Today’s attackers do not want to be detected or noticed. The attackers are no longer the pimply teenager looking to impress some girl.
Today’s attackers are highly educated, well trained and financially motivated. These attackers are operating in what we term as an Advanced Persistent Threat. The attackers want access to your computers, your data, and your company. They want to sell what they find and they want to access to never stop. Many of these attackers are criminals, some are organized crime and many are either agents of foreign governments or sell what they find to criminal organizations or foreign governments. These people are now part of one of the most profitable criminal enterprises on earth. For the last four years, they have been making more money than the illegal drug trade.
Part of my job is to find the new, unknown malware and attacks that are not being detected. I see this stuff every single day, I live it, I breathe it and, well you get the picture.
Any individual that is saying that the Mac OS or any operating system is invulnerable or malware proof is irresponsible, misleading and a flat out lie. Anyone who tells you this is an idiot and has no business telling anyone what to buy or what to do with a computer.
You may think to call these people idiots is harsh, I completely disagree. This is my business and how I pay my bills. I am an expert and I know for a fact that the MAC OS is even more vulnerable than the Windows platforms. The exact opposite of what they have stated in their commercials on TV. Someone at the FCC should jump all Apple for that lie to consumers. I also believe they bear some liability there because they are selling systems with a lie. But that is a totally different article.
The simple fact is that all computers that are used by human beings are at risk. The good news is that there are steps you can take. You don’t have to spend half a lifetime learning IT Technology like I have either.
Here are some things you can do to minimize your exposure and risk.
Use complex passwords, preferably pass phrases that are 16 or more characters long and contain special characters mixed with numbers. Most Passwords can be broken in a matter of minutes with readily available tools for FREE. An example of a complex password would be
%!# 1 L0v3 [email protected]
Always run a current anti-virus product. That will protect you from the known.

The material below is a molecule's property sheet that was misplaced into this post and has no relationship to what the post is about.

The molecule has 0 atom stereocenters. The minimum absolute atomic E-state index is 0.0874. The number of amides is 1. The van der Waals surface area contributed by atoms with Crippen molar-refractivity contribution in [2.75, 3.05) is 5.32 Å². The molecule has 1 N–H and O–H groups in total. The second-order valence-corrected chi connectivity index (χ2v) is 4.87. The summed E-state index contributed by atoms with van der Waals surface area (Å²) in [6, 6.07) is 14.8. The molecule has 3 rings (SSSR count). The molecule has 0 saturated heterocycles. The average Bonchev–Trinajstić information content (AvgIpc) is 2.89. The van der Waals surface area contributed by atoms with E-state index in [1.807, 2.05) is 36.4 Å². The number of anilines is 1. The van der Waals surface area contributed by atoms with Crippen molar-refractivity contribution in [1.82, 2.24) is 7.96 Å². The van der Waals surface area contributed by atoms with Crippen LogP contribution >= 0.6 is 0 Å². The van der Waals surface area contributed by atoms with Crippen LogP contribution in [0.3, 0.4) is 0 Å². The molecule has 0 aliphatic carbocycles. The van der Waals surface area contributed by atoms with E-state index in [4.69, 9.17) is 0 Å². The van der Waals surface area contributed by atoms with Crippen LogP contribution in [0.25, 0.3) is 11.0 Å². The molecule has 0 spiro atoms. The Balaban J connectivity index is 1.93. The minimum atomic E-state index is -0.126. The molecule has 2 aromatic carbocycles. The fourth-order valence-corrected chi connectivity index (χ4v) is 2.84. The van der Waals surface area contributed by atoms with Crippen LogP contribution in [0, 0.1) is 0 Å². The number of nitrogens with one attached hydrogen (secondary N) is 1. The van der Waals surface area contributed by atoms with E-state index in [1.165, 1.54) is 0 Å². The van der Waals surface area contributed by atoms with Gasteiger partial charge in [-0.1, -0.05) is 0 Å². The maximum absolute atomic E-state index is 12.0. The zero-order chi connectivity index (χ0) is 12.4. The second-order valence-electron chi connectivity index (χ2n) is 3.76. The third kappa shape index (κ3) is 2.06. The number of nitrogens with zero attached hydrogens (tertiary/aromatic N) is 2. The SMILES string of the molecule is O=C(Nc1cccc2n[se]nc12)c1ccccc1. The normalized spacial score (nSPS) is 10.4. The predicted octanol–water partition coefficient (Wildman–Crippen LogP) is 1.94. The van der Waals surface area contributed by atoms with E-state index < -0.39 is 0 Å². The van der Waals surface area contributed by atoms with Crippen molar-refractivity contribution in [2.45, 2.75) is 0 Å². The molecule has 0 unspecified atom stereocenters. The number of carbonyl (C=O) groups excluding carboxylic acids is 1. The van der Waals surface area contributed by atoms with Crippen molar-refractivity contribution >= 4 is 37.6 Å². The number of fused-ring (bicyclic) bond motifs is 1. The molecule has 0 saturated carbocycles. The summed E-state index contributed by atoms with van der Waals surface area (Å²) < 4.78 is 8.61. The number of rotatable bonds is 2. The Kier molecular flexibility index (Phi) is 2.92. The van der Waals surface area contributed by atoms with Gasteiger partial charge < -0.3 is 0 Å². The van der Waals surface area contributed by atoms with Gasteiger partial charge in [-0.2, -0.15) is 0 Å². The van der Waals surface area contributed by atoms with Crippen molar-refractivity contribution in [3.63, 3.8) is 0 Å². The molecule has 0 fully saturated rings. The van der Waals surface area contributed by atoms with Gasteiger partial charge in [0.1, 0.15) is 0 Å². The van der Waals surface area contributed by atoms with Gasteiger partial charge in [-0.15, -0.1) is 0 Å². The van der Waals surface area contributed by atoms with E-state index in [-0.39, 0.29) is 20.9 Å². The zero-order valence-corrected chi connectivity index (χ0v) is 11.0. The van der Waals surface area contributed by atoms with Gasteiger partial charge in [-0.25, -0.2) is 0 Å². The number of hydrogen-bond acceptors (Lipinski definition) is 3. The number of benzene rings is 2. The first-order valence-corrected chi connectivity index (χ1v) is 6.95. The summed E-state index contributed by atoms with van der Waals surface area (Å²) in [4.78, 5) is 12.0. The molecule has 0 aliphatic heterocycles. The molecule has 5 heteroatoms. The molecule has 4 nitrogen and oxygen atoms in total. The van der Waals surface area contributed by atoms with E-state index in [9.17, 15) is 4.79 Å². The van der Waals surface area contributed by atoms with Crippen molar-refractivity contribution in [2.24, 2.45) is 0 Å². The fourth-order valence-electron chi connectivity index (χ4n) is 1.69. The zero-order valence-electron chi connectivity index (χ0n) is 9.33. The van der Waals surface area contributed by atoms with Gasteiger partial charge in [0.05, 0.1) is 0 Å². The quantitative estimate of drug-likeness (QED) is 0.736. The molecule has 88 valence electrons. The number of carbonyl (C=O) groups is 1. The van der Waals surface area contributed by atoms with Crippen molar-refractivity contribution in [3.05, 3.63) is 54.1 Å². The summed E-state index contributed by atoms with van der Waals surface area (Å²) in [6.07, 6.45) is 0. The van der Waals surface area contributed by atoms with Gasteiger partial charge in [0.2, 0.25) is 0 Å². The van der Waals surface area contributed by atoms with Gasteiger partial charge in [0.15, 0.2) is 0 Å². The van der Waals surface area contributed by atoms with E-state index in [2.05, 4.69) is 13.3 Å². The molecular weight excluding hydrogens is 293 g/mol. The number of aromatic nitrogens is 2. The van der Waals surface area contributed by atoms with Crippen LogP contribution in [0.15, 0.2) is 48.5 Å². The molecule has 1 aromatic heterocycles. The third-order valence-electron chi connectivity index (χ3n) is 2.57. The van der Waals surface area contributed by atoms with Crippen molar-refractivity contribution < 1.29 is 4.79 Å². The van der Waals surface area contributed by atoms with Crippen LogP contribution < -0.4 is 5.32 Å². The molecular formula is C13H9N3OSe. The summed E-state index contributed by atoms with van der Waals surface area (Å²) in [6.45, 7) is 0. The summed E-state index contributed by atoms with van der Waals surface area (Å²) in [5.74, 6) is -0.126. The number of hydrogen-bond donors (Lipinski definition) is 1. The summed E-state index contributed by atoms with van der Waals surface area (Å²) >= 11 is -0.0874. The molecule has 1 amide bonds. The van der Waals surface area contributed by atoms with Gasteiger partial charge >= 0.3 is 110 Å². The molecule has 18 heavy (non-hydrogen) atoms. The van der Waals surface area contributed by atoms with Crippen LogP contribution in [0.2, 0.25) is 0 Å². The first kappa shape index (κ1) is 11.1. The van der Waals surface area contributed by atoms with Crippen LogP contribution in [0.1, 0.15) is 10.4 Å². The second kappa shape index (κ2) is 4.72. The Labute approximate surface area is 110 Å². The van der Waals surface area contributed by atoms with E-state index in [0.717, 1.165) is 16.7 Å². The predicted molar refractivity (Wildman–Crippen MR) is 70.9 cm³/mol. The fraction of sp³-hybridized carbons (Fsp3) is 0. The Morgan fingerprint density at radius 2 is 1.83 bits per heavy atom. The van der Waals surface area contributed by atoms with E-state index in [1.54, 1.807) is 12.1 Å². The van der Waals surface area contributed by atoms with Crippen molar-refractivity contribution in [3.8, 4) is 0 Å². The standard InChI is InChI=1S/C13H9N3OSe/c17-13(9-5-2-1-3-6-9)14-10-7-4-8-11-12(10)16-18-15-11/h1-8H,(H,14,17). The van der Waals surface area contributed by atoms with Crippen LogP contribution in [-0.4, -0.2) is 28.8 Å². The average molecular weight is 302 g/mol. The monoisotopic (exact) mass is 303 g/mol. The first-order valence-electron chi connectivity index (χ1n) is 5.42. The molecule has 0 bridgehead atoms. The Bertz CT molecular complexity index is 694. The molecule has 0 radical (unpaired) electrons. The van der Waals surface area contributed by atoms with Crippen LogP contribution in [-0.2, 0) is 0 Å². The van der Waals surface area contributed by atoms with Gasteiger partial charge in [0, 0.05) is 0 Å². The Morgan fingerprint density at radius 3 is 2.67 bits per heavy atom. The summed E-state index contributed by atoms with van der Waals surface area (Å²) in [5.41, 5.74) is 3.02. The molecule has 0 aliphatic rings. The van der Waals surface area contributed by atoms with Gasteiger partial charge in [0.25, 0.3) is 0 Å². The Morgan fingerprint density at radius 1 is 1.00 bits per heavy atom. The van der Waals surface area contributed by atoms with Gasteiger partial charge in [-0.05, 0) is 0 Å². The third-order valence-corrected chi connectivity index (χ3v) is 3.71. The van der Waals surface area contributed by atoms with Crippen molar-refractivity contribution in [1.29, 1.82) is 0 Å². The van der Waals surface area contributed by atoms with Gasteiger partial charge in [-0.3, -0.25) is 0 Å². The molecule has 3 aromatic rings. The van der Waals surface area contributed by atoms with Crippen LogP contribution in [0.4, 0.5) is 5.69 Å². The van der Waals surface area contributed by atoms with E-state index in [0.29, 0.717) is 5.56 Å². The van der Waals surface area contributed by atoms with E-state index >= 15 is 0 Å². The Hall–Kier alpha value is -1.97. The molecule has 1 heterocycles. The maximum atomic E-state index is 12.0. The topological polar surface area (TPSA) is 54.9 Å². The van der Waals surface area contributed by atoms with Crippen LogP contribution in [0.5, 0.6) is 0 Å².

Always use a physical firewall with Network Address Translation (NAT) that will hide your system from the internet.
Use a more secure browser like Firefox or PaleMoon with the NoScript plugin.
Use a web validation tool like Web of Trust (WoT) or McAfee’s Site Advisor to filter out malicious web search results. There is a SiteAdvisor version that is free. Save yourself the trouble of clicking on what are known bad links.
Always patch everything. The OS bugs are nowhere near the top now, Applications like every browser, adobe, etc. are being exploited far more than operating systems. But once they get a valid exploit to work, then they are in and then they attack in force with a whole suite of attacks, it is all automated and it is lightning fast.
Try the Secunia tool to check your system for vulnerabilities. Patch monthly at the very most, weekly would be ideal.
Also, use an application firewall for your systems to that will prevent unauthorized modification to your computer. This will not stop malware from getting onto your system but it will stop it from modifying the files on your system. Broken malware is ineffective malware.
Then if you are savvy enough look at getting an Application White-Listing tool for your computer. Wipe your system completely and make the whitelisting application the first thing you install after the operating system. Never install Application White-Listing on a system that has been used to browse the internet even once. If you end up trusting a piece of malware then you are owned.
The best defense is the defense in depth. An attacker can breach one or two defenses but will have a very tough time penetrating 5 or more layers.
My goal here is not to slam the Apple OS but rather the misinformation that is so prevalent about the OS. What we all have to remember is that the internet is really a 60’s era technology that was never designed with security in mind. Security for the internet is a many decade afterthought.